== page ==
The proportion of black and minority ethnic solicitors (BME) named in complaints about conduct to the Solicitors Regulation Authority (SRA) surged last year, the third year in which the figure has risen.
According to the SRA’s monitoring report for 2010, which gives data on its regulatory activity broken down by ethnicity, gender and age, a total of 355 reports of misconduct were made against BME solicitors.
This amounts to 27% of the total, compared with 19% in 2009 and 16% in 2008. However, many such cases are closed for lack of evidence of misconduct or because they do not fall within the SRA’s jurisdiction.
The jump came amid a massive 62% reduction in reports overall, from 4,059 in 2009 to 1,558 in 2010. This is likely to be due to the SRA switching to firm-based regulation in February 2010, under which matters are pursued in the name of firms rather than individuals.
SRA chief executive Antony Townsend said the authority would publish an account of its progress in tackling unexplained patterns of disproportionality before the end of this year. He pointed out that the SRA had published work on the subject by psychologists Pearn Kandola, in July last year. Since then “we have worked hard to examine and audit key areas of our regulatory decision-making,” he added.
The report on progress against the Pearn Kandola research – which suggested that in some areas the SRA might operate to the disadvantage of BME solicitors – was originally timetabled for publication in September.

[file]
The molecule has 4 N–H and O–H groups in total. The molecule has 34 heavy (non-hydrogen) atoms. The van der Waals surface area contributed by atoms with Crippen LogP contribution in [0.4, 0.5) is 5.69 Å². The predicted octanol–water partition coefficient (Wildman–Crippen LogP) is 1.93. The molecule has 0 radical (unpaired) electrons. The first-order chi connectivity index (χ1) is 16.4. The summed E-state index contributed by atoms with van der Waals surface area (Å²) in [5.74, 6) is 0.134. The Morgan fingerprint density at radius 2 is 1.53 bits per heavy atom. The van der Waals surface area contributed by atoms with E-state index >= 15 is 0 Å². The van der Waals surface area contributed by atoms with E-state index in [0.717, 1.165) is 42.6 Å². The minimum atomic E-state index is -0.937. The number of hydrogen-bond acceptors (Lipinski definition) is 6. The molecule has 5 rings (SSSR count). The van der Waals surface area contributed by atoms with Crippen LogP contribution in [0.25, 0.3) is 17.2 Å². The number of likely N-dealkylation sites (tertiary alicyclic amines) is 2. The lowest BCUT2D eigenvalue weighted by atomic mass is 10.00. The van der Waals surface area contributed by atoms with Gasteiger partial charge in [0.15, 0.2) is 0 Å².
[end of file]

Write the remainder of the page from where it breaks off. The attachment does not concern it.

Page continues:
In 2010, BME solicitors made up about 12% (14,289) of the total practising population of 122,760. By gender, women were 46% and men 54%.
Analysis of the data found that reports to the SRA also disproportionately claimed that male solicitors aged over 40 had breached the code of conduct. Among reports that subsequently led to a conduct breach being upheld, black and white solicitors were represented in similar proportions, which the SRA said showed its decision-making was even-handed.
As in the previous three years, women were under-represented in “upheld” cases compared to men. There was no disproportionality between BME and white solicitors in the conduct cases upheld.
In another worrying statistic, the proportion of BME solicitors subject to SRA intervention (closing down) grew to 38% (25 of a total of 78 partners) in 2010, compared to 33% in 2009. This high figure may be partially explained by the fact that all of the firms which the 78 partners worked at had one or two partners – a category in which BME solicitors are over-represented.
At the same time, overall there was a 39% reduction in the total number of solicitors subject to intervention, from 127 in 2009 to 78 in 2010.
While the involvement of BME solicitors in cases referred to the Solicitors Disciplinary Tribunal remained disproportionate, the number fell in 2010 to 31% as against 34% in 2009. The total number of referrals also continued to fall – from 451 to 311 – as it has in the previous two years.
Dealing with the disproportionate presence of BME solicitors in regulatory data is one of the SRA’s nine “equality and diversity objectives” for the year 2011-12.
In January the SRA published an impact assessment of its enforcement strategy which pointed out that while the authority had referred BME solicitors disproportionately to the SDT, in conduct cases its “outcomes reduce the disproportionality experienced by BME solicitors by recording no action for a disproportionate number of the cases raised against BME solicitors”.